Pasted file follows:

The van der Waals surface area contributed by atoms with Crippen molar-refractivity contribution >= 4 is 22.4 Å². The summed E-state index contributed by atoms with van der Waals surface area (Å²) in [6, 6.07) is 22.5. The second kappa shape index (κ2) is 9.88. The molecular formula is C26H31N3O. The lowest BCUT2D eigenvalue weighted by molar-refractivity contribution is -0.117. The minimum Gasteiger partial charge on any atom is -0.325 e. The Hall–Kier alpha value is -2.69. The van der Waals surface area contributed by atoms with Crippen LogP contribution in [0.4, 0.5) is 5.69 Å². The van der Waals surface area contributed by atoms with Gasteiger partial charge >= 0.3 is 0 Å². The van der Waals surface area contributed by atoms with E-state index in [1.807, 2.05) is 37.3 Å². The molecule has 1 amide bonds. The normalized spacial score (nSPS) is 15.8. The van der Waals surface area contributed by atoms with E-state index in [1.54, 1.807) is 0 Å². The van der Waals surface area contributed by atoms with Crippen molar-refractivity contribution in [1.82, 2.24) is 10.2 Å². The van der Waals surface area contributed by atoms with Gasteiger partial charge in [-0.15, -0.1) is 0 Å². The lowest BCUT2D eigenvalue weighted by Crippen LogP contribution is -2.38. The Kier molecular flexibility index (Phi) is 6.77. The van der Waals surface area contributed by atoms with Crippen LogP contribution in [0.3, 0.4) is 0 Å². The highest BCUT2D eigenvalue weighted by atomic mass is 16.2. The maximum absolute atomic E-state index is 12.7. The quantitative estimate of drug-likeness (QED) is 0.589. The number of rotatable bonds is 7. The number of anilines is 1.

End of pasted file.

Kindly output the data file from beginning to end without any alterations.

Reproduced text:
The van der Waals surface area contributed by atoms with Crippen molar-refractivity contribution >= 4 is 22.4 Å². The summed E-state index contributed by atoms with van der Waals surface area (Å²) in [6, 6.07) is 22.5. The second kappa shape index (κ2) is 9.88. The molecular formula is C26H31N3O. The lowest BCUT2D eigenvalue weighted by molar-refractivity contribution is -0.117. The minimum Gasteiger partial charge on any atom is -0.325 e. The Hall–Kier alpha value is -2.69. The van der Waals surface area contributed by atoms with Crippen LogP contribution in [0.4, 0.5) is 5.69 Å². The van der Waals surface area contributed by atoms with Gasteiger partial charge >= 0.3 is 0 Å². The van der Waals surface area contributed by atoms with E-state index in [1.807, 2.05) is 37.3 Å². The molecule has 1 amide bonds. The normalized spacial score (nSPS) is 15.8. The van der Waals surface area contributed by atoms with E-state index in [1.54, 1.807) is 0 Å². The van der Waals surface area contributed by atoms with Crippen molar-refractivity contribution in [1.82, 2.24) is 10.2 Å². The van der Waals surface area contributed by atoms with Gasteiger partial charge in [-0.15, -0.1) is 0 Å². The lowest BCUT2D eigenvalue weighted by Crippen LogP contribution is -2.38. The Kier molecular flexibility index (Phi) is 6.77. The van der Waals surface area contributed by atoms with Crippen LogP contribution in [0.3, 0.4) is 0 Å². The highest BCUT2D eigenvalue weighted by atomic mass is 16.2. The maximum absolute atomic E-state index is 12.7. The quantitative estimate of drug-likeness (QED) is 0.589. The number of rotatable bonds is 7. The number of anilines is 1.